There are few things I find more pleasurable than hearing the lilt and flow of poetry read aloud, especially if read by a skilled orator or by a loving family member.
My father was both, and it was he who read one of my abiding favourites, The Night Before Christmas, a classic tale by Clement Moore, on every one of the sixty Christmas times we shared before his death. Here are the beginning stanzas—
My siblings and I would lie in our beds, literally quivering with anticipation as we listened to that familiar tale, and I miss hearing my Dad read it to this day.
Another favourite poetic tale is The Highwayman by Alfred Noyes, which I first heard read aloud by a high school English teacher who loved her calling. Here is the first stanza—
The final stanza before the coda sent shivers up and down my spine as I sat listening in the classroom, and so it still does—
That same teacher also introduced me to one of my favourite poets, Robert Service, whose rhythmic cadences entrance me even now, especially The Cremation of Sam McGee. Here are the first two stanzas—
So enamored am I of that rhythm and rhyme scheme that I have even written similar poems of my own, pale comparisons, but still a joy to read aloud. Here is a stanza from one example, I Haven’t the Time—
As a young father, I would often read this excerpt from Kahlil Gibran’s poem, On Children, to my own daughters as I tucked them into bed. Although too young to grasp its full meaning, they seemed to enjoy the sound of my voice as I pondered the deeper implications of the verse—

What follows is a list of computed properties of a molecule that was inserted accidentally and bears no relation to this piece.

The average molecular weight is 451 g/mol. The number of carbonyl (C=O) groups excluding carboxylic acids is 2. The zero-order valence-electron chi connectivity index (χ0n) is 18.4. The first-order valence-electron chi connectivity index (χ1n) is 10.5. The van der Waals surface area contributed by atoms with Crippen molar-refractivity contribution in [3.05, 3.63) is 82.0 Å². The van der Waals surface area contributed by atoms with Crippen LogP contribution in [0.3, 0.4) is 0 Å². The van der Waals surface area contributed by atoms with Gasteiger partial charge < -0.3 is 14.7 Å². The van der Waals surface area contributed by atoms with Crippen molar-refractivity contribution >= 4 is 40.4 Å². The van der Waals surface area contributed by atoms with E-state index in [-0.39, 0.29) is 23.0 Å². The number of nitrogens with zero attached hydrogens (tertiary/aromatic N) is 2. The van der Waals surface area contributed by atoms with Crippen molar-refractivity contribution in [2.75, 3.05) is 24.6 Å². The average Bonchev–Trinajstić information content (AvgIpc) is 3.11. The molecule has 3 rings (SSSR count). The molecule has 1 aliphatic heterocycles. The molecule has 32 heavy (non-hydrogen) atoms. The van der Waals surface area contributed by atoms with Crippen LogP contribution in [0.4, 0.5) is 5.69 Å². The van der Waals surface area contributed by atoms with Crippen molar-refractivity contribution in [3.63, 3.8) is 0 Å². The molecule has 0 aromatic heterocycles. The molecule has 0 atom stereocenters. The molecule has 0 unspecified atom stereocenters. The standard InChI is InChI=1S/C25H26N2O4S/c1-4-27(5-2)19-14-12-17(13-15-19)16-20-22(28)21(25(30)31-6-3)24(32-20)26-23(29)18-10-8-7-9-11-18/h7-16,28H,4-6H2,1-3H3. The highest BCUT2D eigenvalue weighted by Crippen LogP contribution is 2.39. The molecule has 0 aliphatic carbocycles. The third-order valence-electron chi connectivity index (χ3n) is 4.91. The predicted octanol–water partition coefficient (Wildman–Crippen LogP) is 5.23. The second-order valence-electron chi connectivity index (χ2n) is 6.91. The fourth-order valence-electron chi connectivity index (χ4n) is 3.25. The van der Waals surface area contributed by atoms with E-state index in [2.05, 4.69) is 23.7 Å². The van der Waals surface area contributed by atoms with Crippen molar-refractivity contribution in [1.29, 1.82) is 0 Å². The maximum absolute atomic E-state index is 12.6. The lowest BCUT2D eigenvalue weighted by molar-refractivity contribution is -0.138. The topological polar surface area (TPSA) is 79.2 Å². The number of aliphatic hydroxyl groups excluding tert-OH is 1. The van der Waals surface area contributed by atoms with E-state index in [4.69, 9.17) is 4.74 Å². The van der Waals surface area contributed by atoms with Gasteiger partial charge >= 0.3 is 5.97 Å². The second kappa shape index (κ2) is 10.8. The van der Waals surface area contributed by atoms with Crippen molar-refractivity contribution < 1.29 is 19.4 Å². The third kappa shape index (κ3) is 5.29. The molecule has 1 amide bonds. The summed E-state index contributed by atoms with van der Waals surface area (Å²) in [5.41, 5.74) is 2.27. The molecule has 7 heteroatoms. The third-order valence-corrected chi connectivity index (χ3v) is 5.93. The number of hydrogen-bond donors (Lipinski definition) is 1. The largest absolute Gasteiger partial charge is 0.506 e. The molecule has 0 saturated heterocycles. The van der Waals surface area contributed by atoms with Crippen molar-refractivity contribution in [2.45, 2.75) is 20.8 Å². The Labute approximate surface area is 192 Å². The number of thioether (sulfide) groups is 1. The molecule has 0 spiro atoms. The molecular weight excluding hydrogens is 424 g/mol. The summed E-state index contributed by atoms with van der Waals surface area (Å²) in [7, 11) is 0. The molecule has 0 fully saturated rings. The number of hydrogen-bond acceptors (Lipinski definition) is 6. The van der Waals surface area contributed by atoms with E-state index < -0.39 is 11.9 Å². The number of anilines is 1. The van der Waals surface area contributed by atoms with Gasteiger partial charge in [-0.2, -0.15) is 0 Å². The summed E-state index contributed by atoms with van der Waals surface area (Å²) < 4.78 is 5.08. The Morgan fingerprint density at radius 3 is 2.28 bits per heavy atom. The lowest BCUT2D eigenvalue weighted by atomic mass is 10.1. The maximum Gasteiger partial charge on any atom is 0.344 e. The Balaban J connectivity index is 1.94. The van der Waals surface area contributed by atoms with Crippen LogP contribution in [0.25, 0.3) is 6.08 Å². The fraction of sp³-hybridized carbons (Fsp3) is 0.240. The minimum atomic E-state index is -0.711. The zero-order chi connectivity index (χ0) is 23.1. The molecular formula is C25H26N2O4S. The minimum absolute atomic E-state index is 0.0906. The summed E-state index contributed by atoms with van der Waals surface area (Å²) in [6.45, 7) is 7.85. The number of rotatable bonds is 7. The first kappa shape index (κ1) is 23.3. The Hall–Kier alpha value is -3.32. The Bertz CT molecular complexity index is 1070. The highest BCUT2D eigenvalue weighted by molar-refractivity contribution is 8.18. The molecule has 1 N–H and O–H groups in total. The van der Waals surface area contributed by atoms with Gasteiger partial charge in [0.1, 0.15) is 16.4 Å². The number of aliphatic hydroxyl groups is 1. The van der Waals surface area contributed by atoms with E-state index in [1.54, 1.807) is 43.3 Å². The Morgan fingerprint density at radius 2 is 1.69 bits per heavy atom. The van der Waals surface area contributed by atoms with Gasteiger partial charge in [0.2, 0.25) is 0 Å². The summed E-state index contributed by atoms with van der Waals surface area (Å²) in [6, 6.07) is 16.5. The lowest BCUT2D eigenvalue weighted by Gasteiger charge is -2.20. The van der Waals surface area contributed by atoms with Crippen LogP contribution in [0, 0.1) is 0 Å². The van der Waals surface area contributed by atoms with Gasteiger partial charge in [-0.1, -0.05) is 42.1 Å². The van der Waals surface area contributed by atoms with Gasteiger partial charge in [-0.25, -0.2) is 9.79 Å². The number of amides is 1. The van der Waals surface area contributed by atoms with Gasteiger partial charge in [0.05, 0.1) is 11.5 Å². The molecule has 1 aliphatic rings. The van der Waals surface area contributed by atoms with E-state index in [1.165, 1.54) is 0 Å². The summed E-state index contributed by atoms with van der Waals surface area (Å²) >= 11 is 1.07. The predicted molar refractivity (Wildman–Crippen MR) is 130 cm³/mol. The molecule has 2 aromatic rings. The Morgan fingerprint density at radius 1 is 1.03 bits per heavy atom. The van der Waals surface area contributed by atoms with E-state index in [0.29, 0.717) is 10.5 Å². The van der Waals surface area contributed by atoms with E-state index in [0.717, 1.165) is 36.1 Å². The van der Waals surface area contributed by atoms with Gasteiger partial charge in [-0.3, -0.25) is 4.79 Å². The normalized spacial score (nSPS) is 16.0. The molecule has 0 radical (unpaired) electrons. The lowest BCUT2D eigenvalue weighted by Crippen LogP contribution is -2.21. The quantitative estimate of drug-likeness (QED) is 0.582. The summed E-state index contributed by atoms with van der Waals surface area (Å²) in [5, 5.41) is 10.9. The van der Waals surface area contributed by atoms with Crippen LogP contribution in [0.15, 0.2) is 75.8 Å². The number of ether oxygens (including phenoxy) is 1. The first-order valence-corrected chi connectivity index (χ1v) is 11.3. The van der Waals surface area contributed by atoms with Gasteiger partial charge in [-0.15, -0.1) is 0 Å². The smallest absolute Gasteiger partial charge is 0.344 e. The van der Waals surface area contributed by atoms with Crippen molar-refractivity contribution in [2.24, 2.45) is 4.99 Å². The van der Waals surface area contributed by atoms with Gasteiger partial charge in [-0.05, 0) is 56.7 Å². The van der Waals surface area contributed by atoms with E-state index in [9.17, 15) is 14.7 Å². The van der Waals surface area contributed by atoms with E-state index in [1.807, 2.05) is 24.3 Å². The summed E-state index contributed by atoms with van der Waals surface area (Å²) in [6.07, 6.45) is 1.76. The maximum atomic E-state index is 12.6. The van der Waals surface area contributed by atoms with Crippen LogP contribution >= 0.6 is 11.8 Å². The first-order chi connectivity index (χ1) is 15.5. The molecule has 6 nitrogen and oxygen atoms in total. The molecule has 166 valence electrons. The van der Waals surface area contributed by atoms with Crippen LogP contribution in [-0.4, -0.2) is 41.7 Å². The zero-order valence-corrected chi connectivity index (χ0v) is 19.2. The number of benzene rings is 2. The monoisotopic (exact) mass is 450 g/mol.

I think my all-time favourite poem is When You Are Old, penned by my all-time favourite poet, William Butler Yeats. It speaks of the eternal nature of love and loss, and evokes in me both sadness and an abiding happiness each time I hear it—
I think I shall die before I am finished discovering more and more poetry whose lilt and flow lifts my soul, and I wonder if doing so will still be possible in the afterlife. What joy I would find meandering the roads of eternity while listening to symphonic music from the maestri, and hearing great poetry from the masters read aloud.
And who knows, perhaps that is the way it will be, as this stanza from J.R.R. Tolkien’s poem, Roads Go Ever On, might imply—
Whether it will be so or not, I have always loved the lilt and flow of the spoken word. I hope you do, too.
“I Haven’t The Time” is good, as a poem and also in the way you recite it.
Thank you! A little ‘mixed media’ never hurts from time to time, I guess.
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